Temporal range: Late Miocene–Recent
|African grass owl, Tyto capensis
The "grass owls" are two rather long-legged species of Tyto.
About 20, see text
The genus Tyto includes all barn owls (family Tytonidae) except for the bay owls (subfamily Phodilinae, genus Phodilus) – that is, the true barn owls, the grass owls and the masked owls collectively making up the subfamily Tytoninae. They are darker on the back than the front, usually an orange-brown colour, the front being a paler version of the back or mottled, although there is considerable variation even amongst species. Tyto owls have a divided, heart-shaped facial disc, and lack the ear-like tufts of feathers found in many other owls. Tyto owls tend to be larger than Bay-owls. The name tyto (τυτώ) is onomatopeic Greek for owl.
Throughout their evolutionary history, Tyto owls have shown a better capability to colonize islands than other owls. Several such island forms have become extinct, some long ago, but some in comparatively recent times. A number of insular barn-owls from the Mediterranean and the Caribbean were very large or truly gigantic species.
- Greater sooty owl, Tyto tenebricosa
- Lesser sooty owl, Tyto multipunctata
- Australian masked owl, Tyto novaehollandiae
- Tasmanian masked owl, Tyto (novaehollandiae) castanops
- Golden masked owl, Tyto aurantia
- Moluccan masked owl, Tyto sororcula or Tyto (novaehollandiae) sororcula
- Buru masked owl, Tyto (sororcula) cayelii or Tyto (novaehollandiae) cayelii - long known only by two specimens collected in 1898 and 1921 until a voice recording in 2009 confirmed its further existence
- Seram masked owl, Tyto almae
- Manus masked owl, Tyto manusi or Tyto (novaehollandiae) manusi
- Taliabu masked owl, Tyto nigrobrunnea
- Minahassa masked owl, Tyto inexspectata
- Sulawesi owl or Sulawesi masked owl, Tyto rosenbergii
- Peleng masked owl, Tyto rosenbergii pelengensis - probably extinct (mid-20th century)
- Western barn owl, Tyto alba
- American barn owl, Tyto furcata
- Eastern barn owl, Tyto delicatula
- Andaman masked owl or Andaman barn owl, Tyto deroepstorffi
- Ashy-faced owl, Tyto glaucops
- Red owl, Tyto soumagnei
- African grass owl, Tyto capensis
- Eastern grass owl, Tyto longimembris
Early prehistoric extinctions
Known from ancient fossils
- Tyto sanctialbani (Middle - Late Miocene of C Europe) - formerly in Strix, includes T. campiterrae
- Tyto robusta (Late Miocene/Early Pliocene of Gargano Peninsula, Italy)
- Tyto gigantea (Late Miocene/Early Pliocene of Gargano Peninsula, Italy)
- Tyto balearica (Late Miocene - Middle Pleistocene of WC Mediterranean)
- Tyto mourerchauvireae (Middle Pleistocene of Sicily, Mediterranean)
- Tyto jinniushanensis (Pleistocene of Jing Niu Shan, China)
- Tyto sp. 1
- Tyto sp. 2
Late prehistoric extinctions
- Mussau barn owl, Tyto cf. novaehollandiae (Mussau)
- New Ireland greater barn owl, Tyto cf. novaehollandiae (New Ireland)
- New Ireland lesser barn owl, Tyto cf. alba/aurantiaca (New Ireland)
- New Caledonian barn owl, ?Tyto letocarti (New Caledonia) - tentatively placed here
- Puerto Rican barn owl, Tyto cavatica (Puerto Rico) - may still have existed in 1912; possibly a subspecies of T. glaucops
- Noel's barn owl, Tyto noeli (Cuba)
- Rivero's barn owl, Tyto riveroi (Cuba)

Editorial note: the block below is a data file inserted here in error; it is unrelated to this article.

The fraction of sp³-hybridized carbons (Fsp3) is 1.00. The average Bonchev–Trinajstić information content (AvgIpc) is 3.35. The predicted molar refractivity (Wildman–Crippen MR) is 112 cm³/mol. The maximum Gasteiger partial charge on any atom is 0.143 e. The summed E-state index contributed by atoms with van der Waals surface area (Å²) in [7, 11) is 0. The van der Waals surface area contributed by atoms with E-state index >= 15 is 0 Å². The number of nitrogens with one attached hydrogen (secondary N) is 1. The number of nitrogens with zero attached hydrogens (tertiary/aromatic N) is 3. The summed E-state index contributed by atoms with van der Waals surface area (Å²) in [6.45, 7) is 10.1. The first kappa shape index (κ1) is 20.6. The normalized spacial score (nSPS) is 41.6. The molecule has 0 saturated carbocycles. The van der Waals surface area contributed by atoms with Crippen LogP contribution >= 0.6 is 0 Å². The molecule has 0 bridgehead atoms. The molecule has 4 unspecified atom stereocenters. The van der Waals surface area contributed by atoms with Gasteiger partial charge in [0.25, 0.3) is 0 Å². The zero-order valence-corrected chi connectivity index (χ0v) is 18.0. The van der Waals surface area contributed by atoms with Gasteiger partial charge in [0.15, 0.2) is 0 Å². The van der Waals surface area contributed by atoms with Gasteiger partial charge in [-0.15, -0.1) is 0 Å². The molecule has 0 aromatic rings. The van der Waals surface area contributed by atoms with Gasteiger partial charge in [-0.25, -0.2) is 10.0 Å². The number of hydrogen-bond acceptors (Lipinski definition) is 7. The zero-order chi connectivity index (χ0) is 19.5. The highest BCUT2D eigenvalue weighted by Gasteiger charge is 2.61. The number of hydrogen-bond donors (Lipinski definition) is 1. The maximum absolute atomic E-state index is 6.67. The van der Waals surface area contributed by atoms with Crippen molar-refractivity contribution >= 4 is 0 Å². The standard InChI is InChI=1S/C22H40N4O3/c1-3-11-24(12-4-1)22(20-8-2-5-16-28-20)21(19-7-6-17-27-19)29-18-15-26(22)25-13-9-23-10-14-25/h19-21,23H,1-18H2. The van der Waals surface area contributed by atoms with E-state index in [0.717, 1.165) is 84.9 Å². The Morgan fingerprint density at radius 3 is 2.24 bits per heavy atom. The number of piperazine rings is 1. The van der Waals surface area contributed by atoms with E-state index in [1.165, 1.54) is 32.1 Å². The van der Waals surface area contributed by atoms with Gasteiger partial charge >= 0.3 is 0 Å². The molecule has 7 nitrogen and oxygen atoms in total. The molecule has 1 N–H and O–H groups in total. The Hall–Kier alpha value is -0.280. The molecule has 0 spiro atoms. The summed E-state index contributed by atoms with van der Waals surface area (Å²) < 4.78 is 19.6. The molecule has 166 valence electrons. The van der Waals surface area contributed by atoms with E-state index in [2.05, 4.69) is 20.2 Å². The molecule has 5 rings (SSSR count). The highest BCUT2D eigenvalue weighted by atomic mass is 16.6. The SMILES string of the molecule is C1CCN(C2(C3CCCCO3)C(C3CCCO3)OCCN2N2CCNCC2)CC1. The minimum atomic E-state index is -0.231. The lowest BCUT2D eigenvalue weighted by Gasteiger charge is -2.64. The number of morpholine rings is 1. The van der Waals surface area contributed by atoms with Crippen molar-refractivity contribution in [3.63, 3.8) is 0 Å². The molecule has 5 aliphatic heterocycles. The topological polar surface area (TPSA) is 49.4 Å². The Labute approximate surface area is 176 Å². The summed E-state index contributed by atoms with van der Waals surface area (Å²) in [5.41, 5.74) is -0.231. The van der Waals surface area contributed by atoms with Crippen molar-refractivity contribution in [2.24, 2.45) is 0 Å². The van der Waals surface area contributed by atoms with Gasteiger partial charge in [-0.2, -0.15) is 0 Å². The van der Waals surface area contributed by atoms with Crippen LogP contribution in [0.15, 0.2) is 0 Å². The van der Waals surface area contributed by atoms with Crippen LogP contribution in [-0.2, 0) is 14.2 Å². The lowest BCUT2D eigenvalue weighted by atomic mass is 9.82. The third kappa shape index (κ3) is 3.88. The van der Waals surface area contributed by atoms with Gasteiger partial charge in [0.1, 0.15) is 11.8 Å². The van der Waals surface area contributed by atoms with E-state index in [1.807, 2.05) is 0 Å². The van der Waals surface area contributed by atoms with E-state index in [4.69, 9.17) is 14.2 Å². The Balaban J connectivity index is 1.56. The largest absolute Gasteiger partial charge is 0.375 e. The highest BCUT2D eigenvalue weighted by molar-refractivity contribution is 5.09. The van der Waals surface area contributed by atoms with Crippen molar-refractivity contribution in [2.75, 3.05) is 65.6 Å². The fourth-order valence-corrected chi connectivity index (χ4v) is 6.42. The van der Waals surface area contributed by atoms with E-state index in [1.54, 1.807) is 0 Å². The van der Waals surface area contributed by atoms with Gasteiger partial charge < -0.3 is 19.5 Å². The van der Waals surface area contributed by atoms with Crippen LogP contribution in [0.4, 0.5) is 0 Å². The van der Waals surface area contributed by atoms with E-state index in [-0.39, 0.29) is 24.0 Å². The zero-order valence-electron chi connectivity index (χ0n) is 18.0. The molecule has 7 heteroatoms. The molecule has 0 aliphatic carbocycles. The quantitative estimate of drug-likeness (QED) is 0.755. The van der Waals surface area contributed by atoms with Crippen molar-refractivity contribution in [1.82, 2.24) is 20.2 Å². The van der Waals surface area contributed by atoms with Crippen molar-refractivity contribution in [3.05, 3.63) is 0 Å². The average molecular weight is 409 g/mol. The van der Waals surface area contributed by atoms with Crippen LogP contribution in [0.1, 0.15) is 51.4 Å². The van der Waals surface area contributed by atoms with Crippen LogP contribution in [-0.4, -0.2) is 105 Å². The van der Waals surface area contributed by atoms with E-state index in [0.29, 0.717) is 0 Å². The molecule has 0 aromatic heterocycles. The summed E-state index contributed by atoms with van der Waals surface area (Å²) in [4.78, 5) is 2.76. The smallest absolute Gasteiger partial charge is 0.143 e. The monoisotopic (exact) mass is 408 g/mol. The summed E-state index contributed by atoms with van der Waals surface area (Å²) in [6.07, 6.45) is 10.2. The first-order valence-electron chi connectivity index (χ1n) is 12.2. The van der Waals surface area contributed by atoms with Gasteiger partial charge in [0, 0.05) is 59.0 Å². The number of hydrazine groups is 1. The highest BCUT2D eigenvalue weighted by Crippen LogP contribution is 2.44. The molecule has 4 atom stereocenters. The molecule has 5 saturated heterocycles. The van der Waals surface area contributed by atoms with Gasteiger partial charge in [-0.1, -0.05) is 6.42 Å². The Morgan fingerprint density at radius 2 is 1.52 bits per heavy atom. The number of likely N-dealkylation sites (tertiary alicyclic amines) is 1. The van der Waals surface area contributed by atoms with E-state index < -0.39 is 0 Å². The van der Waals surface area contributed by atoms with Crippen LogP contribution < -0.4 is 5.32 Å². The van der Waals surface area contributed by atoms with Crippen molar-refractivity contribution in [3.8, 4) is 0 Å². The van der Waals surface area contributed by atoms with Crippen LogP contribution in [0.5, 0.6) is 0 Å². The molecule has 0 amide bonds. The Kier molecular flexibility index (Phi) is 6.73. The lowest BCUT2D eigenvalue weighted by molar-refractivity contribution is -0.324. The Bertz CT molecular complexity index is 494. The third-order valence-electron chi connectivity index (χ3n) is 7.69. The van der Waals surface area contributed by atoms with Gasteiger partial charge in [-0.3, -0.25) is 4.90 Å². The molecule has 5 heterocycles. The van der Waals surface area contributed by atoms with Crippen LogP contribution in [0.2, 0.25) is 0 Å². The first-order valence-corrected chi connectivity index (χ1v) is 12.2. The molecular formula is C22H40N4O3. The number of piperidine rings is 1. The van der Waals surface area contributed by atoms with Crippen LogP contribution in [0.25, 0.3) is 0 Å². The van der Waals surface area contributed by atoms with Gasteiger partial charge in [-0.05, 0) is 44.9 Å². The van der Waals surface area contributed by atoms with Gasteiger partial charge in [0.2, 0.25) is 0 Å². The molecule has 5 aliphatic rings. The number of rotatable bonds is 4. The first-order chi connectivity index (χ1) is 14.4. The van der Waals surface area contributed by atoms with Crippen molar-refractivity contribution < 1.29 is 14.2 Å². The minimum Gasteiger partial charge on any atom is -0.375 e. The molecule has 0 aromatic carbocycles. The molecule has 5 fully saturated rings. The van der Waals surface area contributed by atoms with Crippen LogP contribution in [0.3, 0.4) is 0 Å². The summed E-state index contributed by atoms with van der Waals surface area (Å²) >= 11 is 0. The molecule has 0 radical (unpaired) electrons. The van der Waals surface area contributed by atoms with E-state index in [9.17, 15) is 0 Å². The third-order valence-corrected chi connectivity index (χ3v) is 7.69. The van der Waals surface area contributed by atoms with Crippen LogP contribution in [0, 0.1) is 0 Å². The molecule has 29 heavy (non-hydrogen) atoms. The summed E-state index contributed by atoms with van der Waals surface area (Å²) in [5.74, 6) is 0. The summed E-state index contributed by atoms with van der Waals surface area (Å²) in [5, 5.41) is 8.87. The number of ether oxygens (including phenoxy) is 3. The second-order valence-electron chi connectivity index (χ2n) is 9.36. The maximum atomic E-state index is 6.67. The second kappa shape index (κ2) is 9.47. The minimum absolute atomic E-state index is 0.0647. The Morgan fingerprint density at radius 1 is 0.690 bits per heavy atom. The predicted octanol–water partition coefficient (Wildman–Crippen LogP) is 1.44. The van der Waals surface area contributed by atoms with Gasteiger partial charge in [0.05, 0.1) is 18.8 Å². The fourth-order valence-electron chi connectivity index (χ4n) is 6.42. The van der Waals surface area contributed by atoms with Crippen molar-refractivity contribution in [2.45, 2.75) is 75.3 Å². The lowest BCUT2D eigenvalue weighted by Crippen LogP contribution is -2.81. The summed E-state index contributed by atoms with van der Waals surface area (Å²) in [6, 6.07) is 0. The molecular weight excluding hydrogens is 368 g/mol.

- Cuban barn owl, Tyto sp. (Cuba)
- Hispaniolan barn owl, Tyto ostologa (Hispaniola)
- Bahaman barn owl, Tyto pollens (Andros, Bahamas) - may have survived to the 16th century
- Barbuda barn owl, Tyto neddi (Barbuda, possible Antigua)
- Maltese barn owl, Tyto melitensis (Malta) - formerly in Strix, possibly paleosubspecies of Tyto alba
Formerly placed in Tyto
A number of owl fossils were at one time assigned to the present genus, but are nowadays placed elsewhere. While there are clear differences in osteology between true owls and barn-owls, there has been parallel evolution to some degree and thus isolated fossil bones cannot necessarily be assigned to either family without thorough study. Notably, the genus Strix has been misapplied by many early scientists as a "wastebin taxon" for many owls including Tyto.
- "Tyto" antiqua (Late Eocene/Early Oligocene of Quercy? - Early Miocene of France) was a barn-owl of the prehistoric genus Prosybris; this taxon might be a nomen nudum as the species was originally described in Strix this requires confirmation.
- "Tyto" edwardsi (Late Miocene of Grive-Saint-Alban, France) was a strigid owl but has not yet been reliably identified to genus; it might belong into Strix or the European Ninox-like group.
- "Tyto" ignota (Middle Miocene of Sansan, France) was a strigid owl of unclear affinities; while it might belong into Strix this requires confirmation.
- "TMT 164", a distal left tarsometatarsus of a supposed Tyto from the Middle Miocene Grive-Saint-Alban (France) might also belong into Prosybris as it is similar to "Tyto" antiqua.
- Steadman (2006)
- Mlíkovský (2002): p.217
- Mlíkovský (2002)
- Ballmann (1969)
- Ballmann, Peter (1969). Les Oiseaux miocènes de la Grive-Saint-Alban (Isère) [The Miocene birds of Grive-Saint-Alban (Isère)]. Geobios 2: 157–204. [French with English abstract] doi:10.1016/S0016-6995(69)80005-7 (HTML abstract)
- Bruce, M.D. (1999). Family Tytonidae (Barn-owls). In: del Hoyo, J.; Elliott, A. & Sargatal, J. (eds): Handbook of Birds of the World Vol. 5 (Barn-owls to Hummingbirds): 34-75, plates 1-3. Lynx Edicions, Barcelona. ISBN 84-87334-25-3
- Mlíkovský, Jirí (2002). Cenozoic Birds of the World, Part 1: Europe. Ninox Press, Prague. ISBN 80-901105-3-8 PDF fulltext
- Olson, Storrs L. (1985). Section IX.C. Strigiformes. In: Farner, D.S.; King, J.R. & Parkes, Kenneth C. (eds.): Avian Biology 8: 129-132. Academic Press, New York.
- Steadman, David William (2006). Extinction and Biogeography of Tropical Pacific Birds. University of Chicago Press. ISBN 0-226-77142-3.